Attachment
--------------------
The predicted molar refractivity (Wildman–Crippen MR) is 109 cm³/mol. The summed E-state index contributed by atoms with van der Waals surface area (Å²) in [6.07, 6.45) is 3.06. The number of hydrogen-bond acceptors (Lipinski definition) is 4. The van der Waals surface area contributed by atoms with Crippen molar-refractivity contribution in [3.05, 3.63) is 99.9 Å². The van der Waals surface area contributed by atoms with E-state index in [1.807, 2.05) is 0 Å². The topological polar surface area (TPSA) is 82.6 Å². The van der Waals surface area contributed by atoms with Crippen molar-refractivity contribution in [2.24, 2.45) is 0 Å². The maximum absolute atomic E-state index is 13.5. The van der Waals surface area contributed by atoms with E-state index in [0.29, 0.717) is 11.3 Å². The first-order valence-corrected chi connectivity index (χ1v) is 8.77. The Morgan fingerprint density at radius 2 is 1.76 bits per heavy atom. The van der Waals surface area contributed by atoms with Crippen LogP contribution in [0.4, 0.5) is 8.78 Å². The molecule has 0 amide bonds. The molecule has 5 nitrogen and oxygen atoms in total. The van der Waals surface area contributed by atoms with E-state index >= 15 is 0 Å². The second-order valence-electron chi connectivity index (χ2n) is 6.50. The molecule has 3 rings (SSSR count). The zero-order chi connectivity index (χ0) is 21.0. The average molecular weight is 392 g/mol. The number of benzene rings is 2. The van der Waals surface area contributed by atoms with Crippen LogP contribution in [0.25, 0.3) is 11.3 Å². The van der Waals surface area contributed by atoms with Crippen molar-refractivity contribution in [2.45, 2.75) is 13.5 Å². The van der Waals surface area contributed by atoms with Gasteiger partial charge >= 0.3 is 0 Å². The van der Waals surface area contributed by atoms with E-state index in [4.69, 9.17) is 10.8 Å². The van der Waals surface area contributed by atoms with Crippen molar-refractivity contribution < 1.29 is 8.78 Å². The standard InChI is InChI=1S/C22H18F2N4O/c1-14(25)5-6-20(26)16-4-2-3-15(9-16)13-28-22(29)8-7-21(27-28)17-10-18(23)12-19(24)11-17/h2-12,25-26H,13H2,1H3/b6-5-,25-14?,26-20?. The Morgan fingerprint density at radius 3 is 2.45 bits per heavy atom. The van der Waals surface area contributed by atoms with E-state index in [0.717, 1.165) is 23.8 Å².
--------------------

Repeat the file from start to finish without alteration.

The predicted molar refractivity (Wildman–Crippen MR) is 109 cm³/mol. The summed E-state index contributed by atoms with van der Waals surface area (Å²) in [6.07, 6.45) is 3.06. The number of hydrogen-bond acceptors (Lipinski definition) is 4. The van der Waals surface area contributed by atoms with Crippen molar-refractivity contribution in [3.05, 3.63) is 99.9 Å². The van der Waals surface area contributed by atoms with E-state index in [1.807, 2.05) is 0 Å². The topological polar surface area (TPSA) is 82.6 Å². The van der Waals surface area contributed by atoms with Crippen molar-refractivity contribution in [2.24, 2.45) is 0 Å². The maximum absolute atomic E-state index is 13.5. The van der Waals surface area contributed by atoms with E-state index in [0.29, 0.717) is 11.3 Å². The first-order valence-corrected chi connectivity index (χ1v) is 8.77. The Morgan fingerprint density at radius 2 is 1.76 bits per heavy atom. The van der Waals surface area contributed by atoms with Crippen LogP contribution in [0.4, 0.5) is 8.78 Å². The molecule has 0 amide bonds. The molecule has 5 nitrogen and oxygen atoms in total. The van der Waals surface area contributed by atoms with E-state index >= 15 is 0 Å². The second-order valence-electron chi connectivity index (χ2n) is 6.50. The molecule has 3 rings (SSSR count). The zero-order chi connectivity index (χ0) is 21.0. The average molecular weight is 392 g/mol. The number of benzene rings is 2. The van der Waals surface area contributed by atoms with Crippen LogP contribution in [0.25, 0.3) is 11.3 Å². The van der Waals surface area contributed by atoms with Crippen molar-refractivity contribution in [2.45, 2.75) is 13.5 Å². The van der Waals surface area contributed by atoms with Gasteiger partial charge >= 0.3 is 0 Å². The van der Waals surface area contributed by atoms with E-state index in [4.69, 9.17) is 10.8 Å². The van der Waals surface area contributed by atoms with Crippen molar-refractivity contribution < 1.29 is 8.78 Å². The standard InChI is InChI=1S/C22H18F2N4O/c1-14(25)5-6-20(26)16-4-2-3-15(9-16)13-28-22(29)8-7-21(27-28)17-10-18(23)12-19(24)11-17/h2-12,25-26H,13H2,1H3/b6-5-,25-14?,26-20?. The Morgan fingerprint density at radius 3 is 2.45 bits per heavy atom. The van der Waals surface area contributed by atoms with E-state index in [0.717, 1.165) is 23.8 Å².